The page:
1. Absolutely right: there are no simple explanations. Or rather there can be, but you have to accept that they can only work in a closed sphere, a context within society you opt to be part of. On this topic, I have spoken with some people who immediately go to the “common sense” thinking that nature made only two genders & genitalia for them are this determining factor, ultimately, but that physicality is the external indicator. But, as we learn through extending Heidegger, the way things work, their readiness-to-hand, recedes into its use. When the discrepencies show is when the tool breaks. This may sound awkward & that I am saying a gender fluid person is broken, I am not. What I am saying is that humanity is not an anomaly of nature & never can be, but humanity is, with their conscious mind, capable of re-writing the rules. If we can think it & be it, then it is part of what is. As you explain, we are not ‘By and large we are not developing the language we speak and write, we have developed it.’ Which I take to be that we are in a world that is already here when we arrive. The possession of a rigid gender has been challenged for a long time. Magnus Hirschfield before the Nazis burnt all his research & made an exile of him, at his Institute of Sexual Science had performed gender reassignment surgery in the 1930s. His research was immense. This is not a new matter. Gender identities don’t need to be challenged, because they already simply are potentials & they are potentials because as Heidegger posits, Dasein is circumspect. It may seem odd to bring Heidegger into gender theory, but he shows us the world and the a priori which is already here. I think this is important to note regarding complexity & we can affix it to our discussion about gender. As the they, a public exists in pockets. If people don’t want to accept other people identifying a certain way, stop paying attention, have no opinion, leave people be; they should be reminded “it has nothing to do with you.”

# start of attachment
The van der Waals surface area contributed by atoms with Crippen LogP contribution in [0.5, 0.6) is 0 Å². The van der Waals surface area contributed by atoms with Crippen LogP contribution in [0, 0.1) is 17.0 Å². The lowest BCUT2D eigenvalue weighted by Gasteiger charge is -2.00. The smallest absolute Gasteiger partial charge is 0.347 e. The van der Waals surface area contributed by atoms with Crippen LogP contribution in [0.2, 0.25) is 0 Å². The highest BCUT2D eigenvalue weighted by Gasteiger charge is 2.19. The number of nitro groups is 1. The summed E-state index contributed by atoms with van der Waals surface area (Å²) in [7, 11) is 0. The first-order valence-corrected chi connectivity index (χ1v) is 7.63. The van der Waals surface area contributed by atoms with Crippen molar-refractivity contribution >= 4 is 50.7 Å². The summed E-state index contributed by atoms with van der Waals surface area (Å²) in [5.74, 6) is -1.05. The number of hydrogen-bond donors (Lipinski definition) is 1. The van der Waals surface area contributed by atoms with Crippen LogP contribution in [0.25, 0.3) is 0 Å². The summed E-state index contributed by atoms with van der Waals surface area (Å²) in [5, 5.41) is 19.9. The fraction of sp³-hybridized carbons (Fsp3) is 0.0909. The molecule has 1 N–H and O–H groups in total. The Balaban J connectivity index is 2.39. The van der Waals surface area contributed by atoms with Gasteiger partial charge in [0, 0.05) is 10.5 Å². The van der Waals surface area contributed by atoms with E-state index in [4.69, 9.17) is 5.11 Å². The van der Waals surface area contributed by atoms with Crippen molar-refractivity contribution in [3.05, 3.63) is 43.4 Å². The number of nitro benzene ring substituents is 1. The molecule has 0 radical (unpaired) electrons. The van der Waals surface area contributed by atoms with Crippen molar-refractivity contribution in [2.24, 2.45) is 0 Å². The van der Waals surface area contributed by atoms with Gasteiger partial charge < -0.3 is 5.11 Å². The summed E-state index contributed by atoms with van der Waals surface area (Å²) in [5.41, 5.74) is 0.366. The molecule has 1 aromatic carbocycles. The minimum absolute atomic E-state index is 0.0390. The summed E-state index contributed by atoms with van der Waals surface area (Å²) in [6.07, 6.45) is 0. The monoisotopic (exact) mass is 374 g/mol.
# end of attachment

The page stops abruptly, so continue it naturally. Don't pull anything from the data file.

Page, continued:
As Kenneth Burke defines us, ‘we are the symbol using animal.’ The profound importance of this is that we are able to think with these signifiers & signify however the hell we want to produce an identity. Your identity is yours. Underneath are all your properties, everything you are & that is what informs you, your exterior even, no matter whether that exterior jars with other expectations. In short, there should be no expectations with human beings, they are sort of capable of anything.